Coffee Night Caps Wreck the Whole Day. Sorry.

Coffee
By Sandy Hemphill, Contributing Writer, BabyMed


Coffee with dessert is a delicious way to top off an evening meal but a new study from the University of Colorado found it’s not a wise thing to do if getting up early in the morning matters. The study found that coffee night caps wreck the whole day and a caffeine buzz alone is not to blame. Caffeine interferes with the body’s natural circadian rhythms, the body’s internal clock that tells us when to eat and when to sleep and wake up.

Natural sleep for humans comes at night because the body produces a sleep-inducing hormone called melatonin after the sun sets and the day grows dark. Once daylight returns, melatonin production stops for the day and we wake up.

The Colorado study, led by Kenneth P. Wright, Jr., director of the university’s Sleep and Chronobiology Laboratory, found that drinking the equivalent of two shots of espresso three hours before a person’s habitual bedtime delays melatonin production by approximately 40 minutes. That 40-minute shift in getting to sleep makes it difficult to get up on time the next morning or to sleep later than usual. The delay continues to interfere with circadian rhythms for all body systems the remainder of the day.

Part of Wright’s study was conducted on five healthy adult volunteers who agreed to live under highly controlled conditions for 49 days. During the 49 days, each participant was subjected to repeated exposure to all of four different bedtime scenarios:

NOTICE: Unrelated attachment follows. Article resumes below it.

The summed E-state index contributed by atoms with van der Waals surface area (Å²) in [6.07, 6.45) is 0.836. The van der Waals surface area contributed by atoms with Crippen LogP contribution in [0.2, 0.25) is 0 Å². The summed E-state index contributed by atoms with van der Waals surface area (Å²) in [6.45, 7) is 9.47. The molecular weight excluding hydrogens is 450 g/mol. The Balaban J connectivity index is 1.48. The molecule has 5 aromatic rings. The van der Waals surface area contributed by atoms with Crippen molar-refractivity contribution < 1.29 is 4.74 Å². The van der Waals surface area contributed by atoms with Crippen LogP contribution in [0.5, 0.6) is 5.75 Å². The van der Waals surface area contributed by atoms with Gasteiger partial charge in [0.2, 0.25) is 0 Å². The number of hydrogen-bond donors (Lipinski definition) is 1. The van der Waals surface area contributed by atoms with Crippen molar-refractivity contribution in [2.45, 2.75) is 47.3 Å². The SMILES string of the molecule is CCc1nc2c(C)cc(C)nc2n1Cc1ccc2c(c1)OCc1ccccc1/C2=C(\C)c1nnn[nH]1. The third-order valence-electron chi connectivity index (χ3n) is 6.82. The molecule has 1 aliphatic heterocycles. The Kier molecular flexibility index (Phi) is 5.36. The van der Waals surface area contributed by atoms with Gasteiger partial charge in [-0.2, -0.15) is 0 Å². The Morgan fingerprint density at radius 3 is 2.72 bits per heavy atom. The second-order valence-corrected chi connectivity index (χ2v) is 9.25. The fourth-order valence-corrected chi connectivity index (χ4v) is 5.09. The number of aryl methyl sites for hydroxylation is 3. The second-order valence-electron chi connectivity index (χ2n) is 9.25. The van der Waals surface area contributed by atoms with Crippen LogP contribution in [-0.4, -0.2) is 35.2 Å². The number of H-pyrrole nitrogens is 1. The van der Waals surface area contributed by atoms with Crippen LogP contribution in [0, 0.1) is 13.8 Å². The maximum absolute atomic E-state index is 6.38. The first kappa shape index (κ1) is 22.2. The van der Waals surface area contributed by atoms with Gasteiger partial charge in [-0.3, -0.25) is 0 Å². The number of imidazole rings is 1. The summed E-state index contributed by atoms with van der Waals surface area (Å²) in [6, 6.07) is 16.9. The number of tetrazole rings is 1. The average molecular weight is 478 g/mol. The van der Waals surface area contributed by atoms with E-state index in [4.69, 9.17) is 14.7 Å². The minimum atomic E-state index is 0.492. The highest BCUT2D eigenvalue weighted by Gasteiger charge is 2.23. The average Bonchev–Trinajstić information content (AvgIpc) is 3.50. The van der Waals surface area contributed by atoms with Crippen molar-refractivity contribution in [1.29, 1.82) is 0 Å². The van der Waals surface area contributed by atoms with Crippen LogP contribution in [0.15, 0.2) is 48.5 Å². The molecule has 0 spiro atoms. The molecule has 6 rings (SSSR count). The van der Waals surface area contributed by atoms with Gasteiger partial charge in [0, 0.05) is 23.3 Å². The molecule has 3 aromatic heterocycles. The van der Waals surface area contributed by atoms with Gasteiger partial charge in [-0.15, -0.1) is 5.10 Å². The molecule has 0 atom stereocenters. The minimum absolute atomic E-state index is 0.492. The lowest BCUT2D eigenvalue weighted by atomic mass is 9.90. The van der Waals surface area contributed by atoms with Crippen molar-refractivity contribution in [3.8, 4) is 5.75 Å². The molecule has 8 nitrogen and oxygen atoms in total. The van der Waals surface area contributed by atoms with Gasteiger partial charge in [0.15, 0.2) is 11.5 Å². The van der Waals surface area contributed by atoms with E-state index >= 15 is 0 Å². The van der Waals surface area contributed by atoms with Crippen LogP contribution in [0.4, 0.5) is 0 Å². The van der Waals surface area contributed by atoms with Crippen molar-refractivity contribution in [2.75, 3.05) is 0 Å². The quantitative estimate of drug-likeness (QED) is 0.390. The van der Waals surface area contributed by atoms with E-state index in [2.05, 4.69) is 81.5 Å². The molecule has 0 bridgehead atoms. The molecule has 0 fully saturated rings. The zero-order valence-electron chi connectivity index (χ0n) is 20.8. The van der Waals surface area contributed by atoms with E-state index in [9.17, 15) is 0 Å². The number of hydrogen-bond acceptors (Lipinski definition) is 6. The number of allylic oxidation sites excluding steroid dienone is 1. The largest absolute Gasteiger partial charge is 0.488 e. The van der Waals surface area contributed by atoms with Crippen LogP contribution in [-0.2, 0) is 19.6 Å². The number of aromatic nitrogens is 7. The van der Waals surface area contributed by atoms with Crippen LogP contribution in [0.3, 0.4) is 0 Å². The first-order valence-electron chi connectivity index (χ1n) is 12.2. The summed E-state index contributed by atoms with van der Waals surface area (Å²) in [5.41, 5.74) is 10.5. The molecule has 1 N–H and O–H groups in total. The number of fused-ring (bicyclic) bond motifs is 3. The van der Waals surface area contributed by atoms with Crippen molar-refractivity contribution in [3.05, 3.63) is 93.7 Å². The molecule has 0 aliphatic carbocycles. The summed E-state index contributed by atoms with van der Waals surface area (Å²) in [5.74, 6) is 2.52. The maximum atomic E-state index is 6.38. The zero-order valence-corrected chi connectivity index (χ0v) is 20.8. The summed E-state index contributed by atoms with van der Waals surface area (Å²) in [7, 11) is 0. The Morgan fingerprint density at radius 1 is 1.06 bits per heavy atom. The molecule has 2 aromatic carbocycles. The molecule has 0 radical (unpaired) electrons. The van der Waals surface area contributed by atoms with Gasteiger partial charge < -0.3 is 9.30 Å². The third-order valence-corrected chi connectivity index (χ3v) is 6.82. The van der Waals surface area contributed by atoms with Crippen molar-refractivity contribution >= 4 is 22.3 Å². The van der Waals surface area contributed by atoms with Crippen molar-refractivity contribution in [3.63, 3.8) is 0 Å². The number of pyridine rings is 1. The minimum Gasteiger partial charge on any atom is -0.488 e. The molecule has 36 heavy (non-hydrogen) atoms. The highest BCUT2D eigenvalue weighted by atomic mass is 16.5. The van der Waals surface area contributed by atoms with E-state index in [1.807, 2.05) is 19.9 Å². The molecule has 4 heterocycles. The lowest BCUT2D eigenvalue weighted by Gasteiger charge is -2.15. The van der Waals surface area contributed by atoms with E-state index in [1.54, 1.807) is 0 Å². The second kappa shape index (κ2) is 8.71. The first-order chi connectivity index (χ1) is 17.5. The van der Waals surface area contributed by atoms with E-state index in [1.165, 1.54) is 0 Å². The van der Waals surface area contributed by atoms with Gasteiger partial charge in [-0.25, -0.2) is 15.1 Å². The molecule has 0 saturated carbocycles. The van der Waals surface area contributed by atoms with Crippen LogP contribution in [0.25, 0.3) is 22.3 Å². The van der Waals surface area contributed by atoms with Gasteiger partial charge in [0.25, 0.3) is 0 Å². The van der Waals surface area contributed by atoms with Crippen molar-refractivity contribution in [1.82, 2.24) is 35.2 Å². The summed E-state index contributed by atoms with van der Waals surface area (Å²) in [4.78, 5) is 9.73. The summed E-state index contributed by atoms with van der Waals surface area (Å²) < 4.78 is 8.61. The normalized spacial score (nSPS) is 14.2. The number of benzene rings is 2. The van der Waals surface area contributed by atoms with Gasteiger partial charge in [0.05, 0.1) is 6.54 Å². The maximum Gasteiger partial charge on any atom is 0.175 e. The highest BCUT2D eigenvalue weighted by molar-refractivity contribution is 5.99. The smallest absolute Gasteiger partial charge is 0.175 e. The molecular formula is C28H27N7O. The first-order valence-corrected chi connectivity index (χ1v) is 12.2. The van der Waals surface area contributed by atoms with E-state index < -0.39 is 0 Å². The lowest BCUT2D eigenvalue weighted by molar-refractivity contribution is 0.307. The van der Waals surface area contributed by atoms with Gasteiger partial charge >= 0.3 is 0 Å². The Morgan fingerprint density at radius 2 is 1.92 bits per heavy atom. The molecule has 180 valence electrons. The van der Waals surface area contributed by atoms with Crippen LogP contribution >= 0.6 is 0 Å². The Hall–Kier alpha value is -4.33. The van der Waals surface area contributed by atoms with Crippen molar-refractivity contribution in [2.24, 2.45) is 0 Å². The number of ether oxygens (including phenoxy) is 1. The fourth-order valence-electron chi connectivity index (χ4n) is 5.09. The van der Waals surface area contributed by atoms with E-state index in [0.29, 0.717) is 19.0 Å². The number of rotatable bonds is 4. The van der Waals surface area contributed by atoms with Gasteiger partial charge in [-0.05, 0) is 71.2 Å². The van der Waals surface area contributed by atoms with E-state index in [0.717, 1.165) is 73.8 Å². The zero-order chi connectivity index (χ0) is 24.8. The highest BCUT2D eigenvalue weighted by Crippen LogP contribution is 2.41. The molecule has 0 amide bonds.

• Caffeine at a dosage equal to a double-shot of espresso taken three hours before bedtime.
  • Placebo containing no caffeine.
  • Exposure to three hours of bright light beginning at bedtime.
  • Exposure to dim light at bedtime.

Exposure to the bright light delayed melatonin production by an average of 85 minutes. The placebo and dim light exposure produced little or no effect on melatonin production.

To test for evidence of caffeine’s influence on a molecular level, Wright’s research team used cultured cells. While circadian rhythms influence the wake/sleep cycles of the entire body, each cell has its own internal clock that governs activity and rest.

When caffeine was applied to the human cell cultures, the cells’ internal timekeeping mechanisms were thrown off in ways similar to how drinking caffeine near bedtime affects the whole human.

Since the Colorado study indicates caffeine’s effect goes much deeper than stimulation of brain chemicals, the researchers suggest ways this information could be used to advantage.

Strategically timed caffeine consumption might offset the effects of jet lag, especially for travelers going from east to west. Jet lag is worst for people traveling toward the setting sun and increases with the number of time zones skipped over.

Night owls may not actually be night owls at all. It could be that a late-day caffeine habit is enough to upset the body’s natural rhythms. Switching to non-caffeinated beverages from the afternoon into the night may make it easier for night owls to get up earlier the next day.


Sources:

  1. Wright, Kenneth P., et al "Effects of caffeine on the human circadian clock in vivo and in vitro." Science Translational Medicine 7.305 (2015). Web. 24 Sept. 2015.
  2. "2014 National Coffee Drinking Trends." NCA. National Coffee Association of USA, Inc., 2014. Web. 24 Sept. 2015.
  3. “Coffee Alternatives: 10 Drinks To Cut The Caffeine.” The Huffington Post. TheHuffingtonPost.com, Inc. 14 Dec. 2010. Web. 24 Sept. 2015.